What is unfortunate is that, when the effects of economic collapse are being felt by everyone, everywhere, and where people are enfranchised to pick lawmakers and presidents through an electoral process such as exists in the United States, there is the possibility for a dangerous demogogue taking high political office.

Luckily, we're not there now, but what about in 2012?

Anyone who beleives that the President and Congress can control the price of gas, for instance, are fooling themselves.

> And, let's not forget those few times Clinton shut the government down while bickering with the Congress over the budget.

Thanks for reminding folks; I swear people in the US have the memory of gnats; or maybe it's just the partisanship.

> Thus, for example, Bill Clinton did not balance the budget; the Republican-led Congress did by submitting a balanced budget which Clinton then signed into law.

A more accurate accounting of history is that Clinton balanced the budget by refusing to sign the bloated Republican budgets, even to the extent of shutting down the government.

Of course, as to the power of the President, while I agree that Clinton was lucky and did manage the money well by forcing congress to balance the budget and giving targeted tax cuts, one of the biggest factors of the housing/credit crisis was Clinton's repeal of the Glass-Steagal Act.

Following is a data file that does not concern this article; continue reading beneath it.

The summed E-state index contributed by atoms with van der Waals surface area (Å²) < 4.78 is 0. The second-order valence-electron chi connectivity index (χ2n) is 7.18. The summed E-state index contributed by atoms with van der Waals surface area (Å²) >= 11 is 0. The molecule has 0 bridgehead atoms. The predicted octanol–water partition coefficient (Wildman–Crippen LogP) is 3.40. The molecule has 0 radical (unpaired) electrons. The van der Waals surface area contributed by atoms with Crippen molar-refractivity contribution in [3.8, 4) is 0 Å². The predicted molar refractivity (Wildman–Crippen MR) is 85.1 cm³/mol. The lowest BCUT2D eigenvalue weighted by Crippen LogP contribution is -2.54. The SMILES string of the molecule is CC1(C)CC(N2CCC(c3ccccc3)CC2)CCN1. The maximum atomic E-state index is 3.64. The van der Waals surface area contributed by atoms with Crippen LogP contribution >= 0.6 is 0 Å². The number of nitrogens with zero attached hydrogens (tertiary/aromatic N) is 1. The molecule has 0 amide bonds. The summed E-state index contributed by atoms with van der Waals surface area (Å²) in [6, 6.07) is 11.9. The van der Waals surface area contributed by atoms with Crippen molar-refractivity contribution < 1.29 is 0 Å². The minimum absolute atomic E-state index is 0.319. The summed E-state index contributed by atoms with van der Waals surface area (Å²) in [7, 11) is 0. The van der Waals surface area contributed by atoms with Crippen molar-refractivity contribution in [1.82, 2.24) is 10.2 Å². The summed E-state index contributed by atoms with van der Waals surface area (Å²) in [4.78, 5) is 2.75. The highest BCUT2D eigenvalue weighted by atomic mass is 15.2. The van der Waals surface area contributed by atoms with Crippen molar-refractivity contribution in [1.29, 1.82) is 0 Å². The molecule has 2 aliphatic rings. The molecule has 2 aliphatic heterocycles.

As for high oil prices those are definitely a result of the Bush administration's policies. There are several reasons why the Bush administration wants high oil prices but most notably: 1) The Saudis required high oil prices in exchange for lending money to the US. 2) The desire to keep oil out of the hands of poorer countries like India and China. 3) Driving up the price of oil increases the rate of inflation and thus reduces the value of the massive $9+ trillion debt, which is necessary to keep the banks solvent. 4) And of course the fact that Bush and his cronies (who are heavily invested in oil) make a lot of money when prices are high. Thus the Bush administration has pursued policies which have driven up the price of oil.

Look, I remember telling folks in 2001 to invest in oil. I mean, come on, if you have oil men in the white house the price of oil is going to go up (except about a month before elections when it will drop a bit; I saved myself a bundle in 2004 buying my heating oil in October). And if the US does attack Iran, we'll all be fondly reminiscing about when people had to pay *only* $4 a gallon for gas. But you can bet the oil companies will get yet another year of record profits.


Obviously, gov't policies do affect the economy. Does it take effect immediately, or even within the 4 years of a presidential term? Perhaps not. But, if you think things like raising the minimum wage or entering into foreign trade pacts (this is a global economy, after all) or even tinkering with tax rates don't have an impact on our economy, you are fooling yourselves. So, they definitely 'impact' the economy. That's different than asking, however, can they 'fix' the economy merely by passing some new laws.

What's difficult to gauge is how much a single factor has on the economy, when it is a too-many-variables-to-count system and we don't exactly have a control case.


Interesting revisionism of the Clinton years, although it was Clinton himself who declared that "the era of big government is over" as he signed into law a number of Republican initiatives, including NAFTA, the '97 capital gains cut, DOMA, the Welfare Reform Act and so on.

The comments regarding Bush and the price of oil are laughable. Indeed, if it were the case, Mr. Bush would have hardly waited until near the end of his second term to unveil his dastardly plot to, inter alia, inflate away the national debt.